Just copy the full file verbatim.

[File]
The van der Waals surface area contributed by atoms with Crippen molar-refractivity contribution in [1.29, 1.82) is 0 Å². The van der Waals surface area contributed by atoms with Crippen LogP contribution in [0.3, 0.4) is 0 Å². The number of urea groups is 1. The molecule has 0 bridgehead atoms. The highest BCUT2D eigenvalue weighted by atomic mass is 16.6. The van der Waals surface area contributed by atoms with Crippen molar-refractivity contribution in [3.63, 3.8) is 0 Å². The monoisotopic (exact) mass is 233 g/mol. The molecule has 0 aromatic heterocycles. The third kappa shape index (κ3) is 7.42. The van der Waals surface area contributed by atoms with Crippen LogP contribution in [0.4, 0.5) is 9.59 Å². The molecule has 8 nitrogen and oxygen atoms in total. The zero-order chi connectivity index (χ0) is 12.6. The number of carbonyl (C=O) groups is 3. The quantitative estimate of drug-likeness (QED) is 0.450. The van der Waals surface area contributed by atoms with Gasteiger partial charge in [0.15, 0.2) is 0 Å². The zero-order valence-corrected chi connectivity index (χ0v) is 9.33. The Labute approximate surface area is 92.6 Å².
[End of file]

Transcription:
The van der Waals surface area contributed by atoms with Crippen molar-refractivity contribution in [1.29, 1.82) is 0 Å². The van der Waals surface area contributed by atoms with Crippen LogP contribution in [0.3, 0.4) is 0 Å². The number of urea groups is 1. The molecule has 0 bridgehead atoms. The highest BCUT2D eigenvalue weighted by atomic mass is 16.6. The van der Waals surface area contributed by atoms with Crippen molar-refractivity contribution in [3.63, 3.8) is 0 Å². The monoisotopic (exact) mass is 233 g/mol. The molecule has 0 aromatic heterocycles. The third kappa shape index (κ3) is 7.42. The van der Waals surface area contributed by atoms with Crippen LogP contribution in [0.4, 0.5) is 9.59 Å². The molecule has 8 nitrogen and oxygen atoms in total. The zero-order chi connectivity index (χ0) is 12.6. The number of carbonyl (C=O) groups is 3. The quantitative estimate of drug-likeness (QED) is 0.450. The van der Waals surface area contributed by atoms with Gasteiger partial charge in [0.15, 0.2) is 0 Å². The zero-order valence-corrected chi connectivity index (χ0v) is 9.33. The Labute approximate surface area is 92.6 Å².